It probably won’t surprise you to learn that the average person gains a pound or two over the holiday season (according to a report in The New England Journal of Medicine). With baked goods and savory treats all around, who wouldn’t be tempted to overindulge? But a slight weight gain isn’t the real problem here. That same report also revealed that most people never lose the weight they gain from Thanksgiving to New Year’s Day. Over ten years that weight gain becomes much more noticeable!
Since weight gain is linked to many preventable health problems, maintaining your healthy habits over the holiday season would be a wise move. No one is saying that you shouldn’t enjoy a few treats; just try to avoid the type of weight gain that sticks around and adds up over the years.
Keep up your workout schedule. It’s a busy time of year, but right now is the worst time to slack off on exercise.
Don’t drink your calories. We don’t tend to notice, or “feel full” from liquid calories. Since many holiday cocktails can pack 500 or more calories in a single drink, consider just marking these off of your treats list.
Plan active gatherings. The holidays are all about spending time with your family. But you don’t have to spend that time gathered around the dining room table. Plan some group hikes, bike rides, ice skating, or flag football games.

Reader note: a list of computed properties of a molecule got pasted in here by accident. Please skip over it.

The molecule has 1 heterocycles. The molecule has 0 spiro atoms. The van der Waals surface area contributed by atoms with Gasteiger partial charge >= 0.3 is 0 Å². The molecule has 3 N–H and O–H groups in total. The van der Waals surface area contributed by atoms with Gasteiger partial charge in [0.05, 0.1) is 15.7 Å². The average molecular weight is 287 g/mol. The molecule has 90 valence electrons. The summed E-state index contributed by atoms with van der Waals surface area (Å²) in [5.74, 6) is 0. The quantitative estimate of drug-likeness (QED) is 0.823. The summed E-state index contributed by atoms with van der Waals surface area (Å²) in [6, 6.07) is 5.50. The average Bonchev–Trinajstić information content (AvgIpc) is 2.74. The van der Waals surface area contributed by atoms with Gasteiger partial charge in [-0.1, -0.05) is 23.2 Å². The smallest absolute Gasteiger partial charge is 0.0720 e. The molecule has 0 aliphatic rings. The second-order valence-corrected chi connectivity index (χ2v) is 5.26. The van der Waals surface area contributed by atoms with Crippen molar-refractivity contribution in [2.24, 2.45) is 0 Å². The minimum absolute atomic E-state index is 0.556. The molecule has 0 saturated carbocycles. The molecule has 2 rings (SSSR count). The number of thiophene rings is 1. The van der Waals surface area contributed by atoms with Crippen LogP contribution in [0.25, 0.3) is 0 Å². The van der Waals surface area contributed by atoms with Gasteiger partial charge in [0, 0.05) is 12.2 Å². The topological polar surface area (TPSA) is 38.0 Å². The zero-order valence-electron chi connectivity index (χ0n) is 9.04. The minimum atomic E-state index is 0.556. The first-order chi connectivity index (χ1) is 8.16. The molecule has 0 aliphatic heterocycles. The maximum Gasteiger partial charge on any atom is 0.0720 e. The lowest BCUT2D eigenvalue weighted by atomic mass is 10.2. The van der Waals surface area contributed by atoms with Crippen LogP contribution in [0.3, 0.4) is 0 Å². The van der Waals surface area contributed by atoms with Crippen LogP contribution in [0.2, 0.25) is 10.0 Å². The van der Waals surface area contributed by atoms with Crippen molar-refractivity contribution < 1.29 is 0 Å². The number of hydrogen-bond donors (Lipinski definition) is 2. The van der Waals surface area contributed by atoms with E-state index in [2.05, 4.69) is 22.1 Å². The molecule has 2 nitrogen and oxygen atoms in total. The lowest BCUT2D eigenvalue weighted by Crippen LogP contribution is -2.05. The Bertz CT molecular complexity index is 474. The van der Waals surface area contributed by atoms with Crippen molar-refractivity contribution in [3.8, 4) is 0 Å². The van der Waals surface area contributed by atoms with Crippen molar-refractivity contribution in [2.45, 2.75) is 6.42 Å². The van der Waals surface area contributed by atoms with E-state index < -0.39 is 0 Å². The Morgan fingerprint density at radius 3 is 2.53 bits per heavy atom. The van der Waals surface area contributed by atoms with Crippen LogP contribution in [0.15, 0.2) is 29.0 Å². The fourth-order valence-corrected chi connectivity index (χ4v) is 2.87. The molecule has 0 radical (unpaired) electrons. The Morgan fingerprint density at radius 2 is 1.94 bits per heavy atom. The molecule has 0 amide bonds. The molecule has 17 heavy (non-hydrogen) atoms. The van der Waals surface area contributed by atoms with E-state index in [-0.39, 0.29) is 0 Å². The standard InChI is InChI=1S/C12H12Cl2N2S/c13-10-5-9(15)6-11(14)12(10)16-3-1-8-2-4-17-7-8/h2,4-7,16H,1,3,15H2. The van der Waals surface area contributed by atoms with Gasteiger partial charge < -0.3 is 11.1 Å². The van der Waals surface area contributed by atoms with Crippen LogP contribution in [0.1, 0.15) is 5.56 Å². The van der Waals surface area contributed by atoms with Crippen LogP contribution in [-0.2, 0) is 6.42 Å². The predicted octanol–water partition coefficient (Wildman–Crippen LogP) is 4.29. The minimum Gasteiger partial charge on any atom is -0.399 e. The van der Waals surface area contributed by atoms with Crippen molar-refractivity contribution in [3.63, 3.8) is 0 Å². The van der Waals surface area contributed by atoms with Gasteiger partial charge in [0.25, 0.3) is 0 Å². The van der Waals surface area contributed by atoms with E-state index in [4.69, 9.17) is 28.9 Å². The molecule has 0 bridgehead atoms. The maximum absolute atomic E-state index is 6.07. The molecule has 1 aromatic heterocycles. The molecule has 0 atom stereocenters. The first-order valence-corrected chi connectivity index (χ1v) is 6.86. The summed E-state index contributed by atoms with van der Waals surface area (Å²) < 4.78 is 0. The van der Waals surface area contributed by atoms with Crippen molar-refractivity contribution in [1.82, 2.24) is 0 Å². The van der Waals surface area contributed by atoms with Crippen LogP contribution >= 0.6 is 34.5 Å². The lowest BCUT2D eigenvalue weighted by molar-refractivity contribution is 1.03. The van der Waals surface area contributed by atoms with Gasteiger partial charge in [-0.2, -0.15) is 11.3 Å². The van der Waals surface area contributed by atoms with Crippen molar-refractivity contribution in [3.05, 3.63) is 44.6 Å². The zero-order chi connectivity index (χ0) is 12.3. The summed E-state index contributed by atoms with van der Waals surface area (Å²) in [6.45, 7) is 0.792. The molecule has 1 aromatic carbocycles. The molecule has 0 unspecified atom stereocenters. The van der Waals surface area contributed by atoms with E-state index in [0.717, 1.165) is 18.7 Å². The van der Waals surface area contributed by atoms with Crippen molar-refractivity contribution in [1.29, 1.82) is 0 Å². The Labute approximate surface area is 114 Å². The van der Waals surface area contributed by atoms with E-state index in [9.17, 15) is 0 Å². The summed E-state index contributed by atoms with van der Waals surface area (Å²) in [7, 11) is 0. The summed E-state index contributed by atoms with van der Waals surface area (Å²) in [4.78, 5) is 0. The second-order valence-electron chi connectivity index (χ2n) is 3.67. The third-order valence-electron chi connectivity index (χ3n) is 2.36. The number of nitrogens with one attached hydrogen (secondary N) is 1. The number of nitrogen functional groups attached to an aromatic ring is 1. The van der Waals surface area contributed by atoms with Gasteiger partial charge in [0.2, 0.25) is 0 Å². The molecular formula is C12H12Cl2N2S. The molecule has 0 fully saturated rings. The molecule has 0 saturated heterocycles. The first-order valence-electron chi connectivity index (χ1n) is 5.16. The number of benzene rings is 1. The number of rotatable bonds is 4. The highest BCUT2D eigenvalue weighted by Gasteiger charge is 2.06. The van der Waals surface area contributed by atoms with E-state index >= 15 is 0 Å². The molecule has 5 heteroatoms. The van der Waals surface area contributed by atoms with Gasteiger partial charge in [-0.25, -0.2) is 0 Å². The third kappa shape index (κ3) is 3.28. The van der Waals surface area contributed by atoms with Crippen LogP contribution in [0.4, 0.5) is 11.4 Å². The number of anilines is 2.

Eat before parties. Continue focusing on lean protein, fruits, and vegetables, and eat regularly to prevent cravings. Try not to arrive at a party feeling ravenously hungry, or you might be tempted to overdo it at the buffet table.
Remember your water. You’re busy, you’re stressed, and you’re rushing from one place to the next. Take a bottle of water with you, so that you don’t misinterpret thirst signals for hunger.
Get some rest. Yes, you’re busy at this time of year, but sleep deprivation will throw off the hormones that maintain appetite and metabolism. This is no time to skimp on sleep.
Despite your best efforts, you might still gain a pound or two over the holiday season. If this happens, take action immediately in January. Weigh yourself once or twice per week and make a dedicated effort to lose the excess pounds, so that they don’t “snowball” over the next few years.